Besides, my uncle whom I was living with was married with four children. And I found that I was spending more on feeding than him and he used to pass on every expenditure to me because, as he put it, I was not married. So I was spending a lot. All these calculation convinced me that it were better I got married so that I would have something to show and I will not be called ‘OFEKE’. But I had no money to marry. My brother had squandered everything. I now went to the office and organized ‘ESUSU’ with eleven other people and we were contributing ten pounds each, every month. I took last December 1955 and first in January 1956 and I had 240 pounds with which I went home to marry. I still got some change with which I bought a ladies Raleigh bicycle which was the Hummer Jeep of those days.

Therefore, the consequences of slapping the Oyibo manager and getting sacked was too enormous. Firstly I had just taken somebody’s daughter to Port Harcourt as my wife, secondly I was in debt because of the ESUSU.

I calmed down and then told the Oyibo man “I don’t blame you for what you have said. I don’t blame you for placing no value on my Senior Cambridge and London Matriculation which I got in 1950 and 1951 respectively and here I am in 1956 still arguing about those two certificates. I don’t value them myself”. He said why? I said if I value them, after these four or five years, I ought to have done something to improve myself. Don’t worry it is a food for thought.”

He said “go and think and do your worse.’ As I stepped out that morning from the manager’s office, I took three resolutions. The first resolution was never to work in the bank again, two to leave the bank for better and three, to be in a position in life that I can dictate policy to banks. Now how could I achieve those resolutions? I did what today is called SWOT analysis in management and I found that my strength is in academics, that same thing the manager debased. The only way I could leave the bank for better was to get a higher qualification and that was why I resorted to private studies and registered with rapid result college in London. I also began taking AIB examinations. In 1958 government set up Ashby Commission on higher education because of the approaching independence. That committee reported in 1959 advising the federal government that because of the pending independence, it was necessary to train manpower to run affairs of the country. It advised government to open up and offer various scholarships to people.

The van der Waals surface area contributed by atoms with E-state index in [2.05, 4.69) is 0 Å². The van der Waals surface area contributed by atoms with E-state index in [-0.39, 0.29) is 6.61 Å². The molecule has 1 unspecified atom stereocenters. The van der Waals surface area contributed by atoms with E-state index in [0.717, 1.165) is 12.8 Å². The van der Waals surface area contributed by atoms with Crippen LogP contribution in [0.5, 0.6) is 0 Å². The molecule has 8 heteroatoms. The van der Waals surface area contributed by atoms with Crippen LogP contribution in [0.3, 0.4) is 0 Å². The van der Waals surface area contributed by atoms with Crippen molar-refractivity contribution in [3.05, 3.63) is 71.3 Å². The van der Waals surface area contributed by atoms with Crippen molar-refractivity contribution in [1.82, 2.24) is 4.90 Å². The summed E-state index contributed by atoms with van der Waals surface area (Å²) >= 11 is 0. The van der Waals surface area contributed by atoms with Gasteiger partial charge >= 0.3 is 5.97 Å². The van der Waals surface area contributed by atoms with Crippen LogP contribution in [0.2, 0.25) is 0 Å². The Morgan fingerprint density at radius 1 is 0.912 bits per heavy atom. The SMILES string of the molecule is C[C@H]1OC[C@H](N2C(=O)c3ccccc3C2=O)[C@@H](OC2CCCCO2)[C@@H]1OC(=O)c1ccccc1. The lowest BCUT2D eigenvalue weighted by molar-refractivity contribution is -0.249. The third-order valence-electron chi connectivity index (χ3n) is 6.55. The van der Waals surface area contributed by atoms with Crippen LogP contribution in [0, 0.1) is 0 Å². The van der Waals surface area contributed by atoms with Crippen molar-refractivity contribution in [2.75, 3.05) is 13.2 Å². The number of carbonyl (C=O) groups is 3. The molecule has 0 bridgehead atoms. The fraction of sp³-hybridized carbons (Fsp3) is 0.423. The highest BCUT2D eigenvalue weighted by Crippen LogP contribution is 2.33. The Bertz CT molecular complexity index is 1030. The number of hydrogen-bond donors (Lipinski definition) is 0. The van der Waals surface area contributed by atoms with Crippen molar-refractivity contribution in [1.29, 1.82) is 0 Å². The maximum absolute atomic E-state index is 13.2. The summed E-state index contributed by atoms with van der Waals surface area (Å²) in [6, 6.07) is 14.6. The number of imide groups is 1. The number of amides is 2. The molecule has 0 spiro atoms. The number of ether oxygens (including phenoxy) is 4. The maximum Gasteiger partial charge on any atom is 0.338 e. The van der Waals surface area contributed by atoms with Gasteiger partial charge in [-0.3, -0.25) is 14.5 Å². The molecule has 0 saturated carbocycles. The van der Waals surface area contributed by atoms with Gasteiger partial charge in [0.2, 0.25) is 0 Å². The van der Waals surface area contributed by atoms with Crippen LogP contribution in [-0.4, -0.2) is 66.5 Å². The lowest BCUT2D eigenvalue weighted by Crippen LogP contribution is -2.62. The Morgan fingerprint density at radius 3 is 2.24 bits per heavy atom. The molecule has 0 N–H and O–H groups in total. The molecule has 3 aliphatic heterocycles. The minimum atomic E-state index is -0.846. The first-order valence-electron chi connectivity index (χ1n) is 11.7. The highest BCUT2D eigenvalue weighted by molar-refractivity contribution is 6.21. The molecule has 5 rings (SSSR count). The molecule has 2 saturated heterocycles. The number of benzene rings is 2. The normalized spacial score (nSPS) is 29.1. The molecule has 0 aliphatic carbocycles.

In that year, 1959, the Federal Government published vacancies for scholarships and I looked at it and decided there was nothing I was qualified to apply for; except banking. Don’t forget that I had resolved never to work in the bank again. Three days to the closure of entry, we were somewhere chatting and somebody asked me whether I applied for the scholarship and I said no. He said I should have applied for banking. I told him I already had enough of banking with all the trouble of balancing the books before you go, even during holiday periods. He explained that I do not necessarily have to be in the banking hall, if I get my AIB, that I could be a consultant or something else. The way he put it made the scale to fall off my eyes. I jumped on my bicycle and ran to obtain the form. This was in 1959 and the interview was to hold here in Lagos and that became my first time of venturing out of the East.

Immediately I entered the interview venue they said your name is Green, who gave you that name, why do you answer such a name. As a small boy that could be very unsettling. I told them my parents gave me the name and they said why do you still retain it, why don’t you change it. I said I won’t change the name. They said why not, I told them about one Chief Green Mbadiwe from my area who was a millionaire, a gold miner and renowned entrepreneur, that I won’t change the name because I hoped to be a millionaire like him, one day. Green Mbadiwe used to do something in those days when women and people came to dance in his house.

He would stay upstairs and be throwing coins down to them and that fascinated me a lot. I said I won’t change the name because I hoped to become a millionaire like him, someday: That was the only exchange of questions I could remember. I got the scholarship. I sent my papers to Lagos but there was no response that 1959. A friend of mine who was working in Customs had advised me not to indicate that I was married in my application form, that government was conserving money and was, therefore, not giving scholarship to married people. I flatly refused to heed his advice, insisting that I won’t deny my wife because of scholarship.